What the no-fly list means for U.S. travelers
The TSA no-fly list should not affect the travel plans of most U.S. citizens. However, mistakes can be, and have been, made. Here are some basic facts.
Who is on the list?
The no-fly list is a compilation of people believed by the U.S government to be terrorists or who are suspected of engaging in terrorist activity. Those on the list are prohibited from flying to and from the U.S. and over U.S. airspace. This list is maintained by the FBI Terrorist Screening Center under the aegis of the Transportation Security Administration.
How many people are on the list?
It is a common misconception that the no-fly list and the Terrorist Screening Center's consolidated watch list are one and the same. In fact, the no-fly list is a much smaller subset of the latter. It's difficult to ascertain recent numbers due to the FBI's unwillingness to release such information, but as of 2011, an FBI fact sheet revealed 420,000 names on the consolidated watch list, 8,400 of whom were U.S. citizens. The no-fly list, on the other hand, contained 16,000 names, with 500 of them being American.
Secrecy and security
For security reasons, the no-fly list is surrounded by an air of secrecy. Many surprised travelers find out they're on the list only when they are kept from boarding their flights. As in any bureaucracy, mistakes are made. Duplicated names, misconstrued legal records, baseless suspicions, simple reporting errors — any of these could lead to an innocent person being added to the list. The situation is further muddled by the fact that people are not informed at the time they are listed. There is a reason for such secrecy, argues the TSA: If the list were made public, the real terrorists would know whether or not they were on it and take steps to change their identities and evade detection.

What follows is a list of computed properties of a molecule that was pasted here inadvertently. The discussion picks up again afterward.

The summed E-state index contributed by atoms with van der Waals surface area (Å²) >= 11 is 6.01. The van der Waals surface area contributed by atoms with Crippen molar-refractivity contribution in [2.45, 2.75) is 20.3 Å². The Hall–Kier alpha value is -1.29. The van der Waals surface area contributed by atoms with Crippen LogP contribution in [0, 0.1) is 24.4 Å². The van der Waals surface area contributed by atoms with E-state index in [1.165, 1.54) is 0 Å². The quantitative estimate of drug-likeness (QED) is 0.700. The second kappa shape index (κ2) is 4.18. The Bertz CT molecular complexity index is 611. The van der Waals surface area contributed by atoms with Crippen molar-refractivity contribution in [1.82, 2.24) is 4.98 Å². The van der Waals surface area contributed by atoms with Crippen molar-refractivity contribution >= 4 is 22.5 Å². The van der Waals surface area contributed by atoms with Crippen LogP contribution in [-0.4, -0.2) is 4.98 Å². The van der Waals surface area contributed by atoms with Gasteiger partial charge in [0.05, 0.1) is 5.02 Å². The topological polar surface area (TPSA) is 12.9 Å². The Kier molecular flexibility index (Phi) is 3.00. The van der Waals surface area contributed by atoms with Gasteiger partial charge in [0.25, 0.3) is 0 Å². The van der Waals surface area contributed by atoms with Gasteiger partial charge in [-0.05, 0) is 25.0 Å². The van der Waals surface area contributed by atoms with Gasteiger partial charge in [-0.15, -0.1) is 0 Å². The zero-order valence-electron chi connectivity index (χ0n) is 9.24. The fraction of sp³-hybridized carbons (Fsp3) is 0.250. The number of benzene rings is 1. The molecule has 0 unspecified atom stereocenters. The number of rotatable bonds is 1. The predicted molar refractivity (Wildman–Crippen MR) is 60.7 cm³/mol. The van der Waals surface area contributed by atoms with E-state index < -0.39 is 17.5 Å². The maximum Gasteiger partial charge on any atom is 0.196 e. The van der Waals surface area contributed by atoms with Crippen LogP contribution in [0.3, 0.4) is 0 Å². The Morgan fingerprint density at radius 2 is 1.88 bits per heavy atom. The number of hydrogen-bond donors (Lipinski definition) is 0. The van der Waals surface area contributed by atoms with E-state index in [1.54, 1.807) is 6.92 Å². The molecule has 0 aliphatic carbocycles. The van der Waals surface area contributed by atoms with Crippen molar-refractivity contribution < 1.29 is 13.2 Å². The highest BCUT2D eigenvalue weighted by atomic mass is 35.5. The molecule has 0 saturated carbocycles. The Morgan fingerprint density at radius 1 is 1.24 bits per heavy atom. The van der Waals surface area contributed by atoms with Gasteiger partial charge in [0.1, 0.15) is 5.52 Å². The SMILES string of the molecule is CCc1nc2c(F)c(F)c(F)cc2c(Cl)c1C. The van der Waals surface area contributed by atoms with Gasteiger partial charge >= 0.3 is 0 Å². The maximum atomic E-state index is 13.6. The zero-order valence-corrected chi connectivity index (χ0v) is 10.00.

Can a name be removed from the no-fly list?
In certain cases, a traveler may be told the reasons for his being included on the no-fly list when being denied boarding. But in most circumstances, it's quite a bit more complicated than that. Anyone denied boarding or who feels he has been treated unfairly, had his civil rights violated or has been unreasonably detained while traveling can submit a standard complaint form to the DHS Traveler Redress Inquiry Program. The form is sent on to the appropriate department at the Terrorist Screening Center. At this point, the TSC determines what, if any, action should be taken. If the complainant is indeed on the no-fly list, he will receive a letter informing him of his status and given the option to submit a request for further information.
After this step is taken, the complainant will receive a summary of the criteria under which his name was placed on the list. This will not necessarily include details of his alleged suspicious activity. Regardless of the degree of specificity provided, however, the complainant may respond to the second letter and include any information or evidence he believes to be relevant. The government then reviews this information and renders a final decision. The process is long, tedious and possibly maddening, but for anyone whose name is mistakenly on the no-fly list, it is a necessary undertaking. If the initial attempt is unsuccessful, there are attorneys who are willing to help.
What to do if stranded overseas
U.S. citizens and legal permanent residents have the right to return to U.S. territory after a trip abroad. If they are denied boarding in a foreign country because of an apparent inclusion on the U.S. no-fly list, they can seek redress from the U.S. government. In such a case, call the Overseas Citizens Service for help. Both a duty officer and an attorney should be available to offer assistance for the journey home.